Very few places would be able to surpass the majestic combination of a hill fort with an amazing variety of wildlife surrounding it as is the case with Narnala. Here, the fort is considered one of the most imposing and intricate hill forts in the Melghat region, protected by the Archaeological Survey of India. Further, the region encompassing the hill has been declared a wildlife sanctuary and a protected forest, which is what makes it such a delightful tourist destination.
The Narnala fort is actually a group of three forts, namely Zafrabad, Teliagarh and Narnala itself. Situated on the hills of Satpuda, this fort is of great historical importance, as it has seen many wars.
The notable structures in the fort comprise Gajashala, Ambar Mahal, the royal harem or ‘zananakhana’, Jama Majjid, ‘telache ani tupache take’ (tanks of oil and ghee), ‘nagarkhana’, ‘khuni burj’ and ‘karkhana’ (gun foundry) along with several Muslim tombs and dargahs. Some of the cannons found in the fort, and in particular the Navgaj cannon, are notable for their size and manufacturing technique.
According to historical accounts, the fort is believed to have been constructed by the Gonds. When Ahmed Shah Bahamani (1425 CE) constructed Gawilgarh Fort with a view to obstructing invaders from the north frontiers of his kingdom, he also repaired the fort at Narnala. The fort has been under the rule of various dynasties, including Bahamani (1347-1527 CE), Nizamshahi (1490-1636 CE), Mughals (1526-1707 CE), Marathas (1674-1818 CE), and the Nizam of Hyderabad (1724). Eventually it was taken over by the East India Company in 1818 CE.
The fort also played an important role during the upheaval of Pendharies in 1857 CE. Given this almost continuous change of ownership, every ruler of Narnala has left his impression on its architectural design, evident from its classic Bahamani gateways, lofty Mughal arches, Maratha-style gardens and pleasure pavilions, etc. The water management system of the fort is notable in the form of dams, reservoirs, and artificial lakes. Enclosed, except in those places where natural escarpment of rock renders artificial defense unnecessary, it has crenellated stone walls with the fortification wall extending to a length of 38 kilometers.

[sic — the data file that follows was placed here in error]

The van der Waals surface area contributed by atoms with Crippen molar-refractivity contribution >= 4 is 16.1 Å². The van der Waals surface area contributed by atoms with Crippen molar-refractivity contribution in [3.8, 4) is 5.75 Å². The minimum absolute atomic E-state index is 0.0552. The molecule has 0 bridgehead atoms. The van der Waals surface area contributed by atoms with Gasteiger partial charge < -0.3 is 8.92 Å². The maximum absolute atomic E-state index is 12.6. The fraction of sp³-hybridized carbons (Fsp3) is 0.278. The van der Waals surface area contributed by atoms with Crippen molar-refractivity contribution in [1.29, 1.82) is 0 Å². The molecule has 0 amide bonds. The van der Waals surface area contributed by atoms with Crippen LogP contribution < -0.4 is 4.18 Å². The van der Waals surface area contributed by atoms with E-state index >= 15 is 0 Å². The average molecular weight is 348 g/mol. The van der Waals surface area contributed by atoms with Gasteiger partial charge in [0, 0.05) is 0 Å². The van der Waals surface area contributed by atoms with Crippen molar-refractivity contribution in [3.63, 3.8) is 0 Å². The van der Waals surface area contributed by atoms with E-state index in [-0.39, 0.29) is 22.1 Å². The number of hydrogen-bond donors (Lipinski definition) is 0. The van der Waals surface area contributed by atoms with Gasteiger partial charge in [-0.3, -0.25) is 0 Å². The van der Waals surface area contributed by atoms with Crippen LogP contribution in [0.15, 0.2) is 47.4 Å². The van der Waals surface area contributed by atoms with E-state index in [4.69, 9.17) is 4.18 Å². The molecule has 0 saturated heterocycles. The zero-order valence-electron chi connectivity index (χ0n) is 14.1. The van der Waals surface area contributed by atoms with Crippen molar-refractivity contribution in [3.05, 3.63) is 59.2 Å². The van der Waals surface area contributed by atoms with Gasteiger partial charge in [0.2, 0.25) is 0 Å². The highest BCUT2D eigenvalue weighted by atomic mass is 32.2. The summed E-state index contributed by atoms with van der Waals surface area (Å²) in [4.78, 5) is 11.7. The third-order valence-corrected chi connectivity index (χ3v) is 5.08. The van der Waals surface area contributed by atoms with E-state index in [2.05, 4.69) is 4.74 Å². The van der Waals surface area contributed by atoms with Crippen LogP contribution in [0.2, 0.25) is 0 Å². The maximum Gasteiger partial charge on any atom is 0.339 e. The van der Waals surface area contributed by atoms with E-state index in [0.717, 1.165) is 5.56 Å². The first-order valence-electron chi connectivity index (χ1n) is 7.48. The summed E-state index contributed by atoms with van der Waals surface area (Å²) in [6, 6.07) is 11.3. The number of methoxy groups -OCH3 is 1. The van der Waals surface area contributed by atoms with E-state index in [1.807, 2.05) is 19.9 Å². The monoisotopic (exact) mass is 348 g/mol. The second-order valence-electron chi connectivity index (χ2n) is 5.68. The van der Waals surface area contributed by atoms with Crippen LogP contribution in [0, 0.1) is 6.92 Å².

The triple fortification walls encircling the habitation are widespread over an area of 392 acres and originally had 22 gates and 360 bastions. Some of the gates like Shahanur (Wagh Darwaza), Mehandi, Mahakali (Nakshi Darwaza), Akot and Delhi represent Bahamani-style architecture. On the upper portion of the Mahakali gateway (Nakshi Darwaza) are two large inscriptions belonging to the Bahamani period. The upper one dates the construction of the gate in Hijra year 892 (1487 CE) while the lower blesses Gazi Sultan Shahab-ud-Dunya Wad-din Mahmud Shah.
Visitors to the fort can sight a variety of wildlife in the form of animals like sambar, sloth bear, barking deer, porcupine, civet cat and wild cat along with a few larger felines.
More than 150 different species of birds have also been recorded in the area. Narnala also boasts of a large number of reptiles, including the rarely sighted chameleon, garden lizard, forest calottes, termite hill gecko, and others. Many medicinal and aromatic plants like Hirde, Korpad, Lajawant, Safed Mosti, Ashwagandha, Shatawari, Behade, Thikhad, Dhod, Glory, Lily, etc. are still found growing in Narnala. The best season to visit this area is from October to May.
How to reach:
By Air: The nearest airport is at Nagpur.
By Rail: Nearest railhead is at Akola which is 45 kms away.
By Road: Akot and Akola are well connected with Nagpur and many other cities in Maharashtra. State transport buses ply regularly from Akola for Narnala
Source: Archaeological Survey of India and Maharashtra Tourism.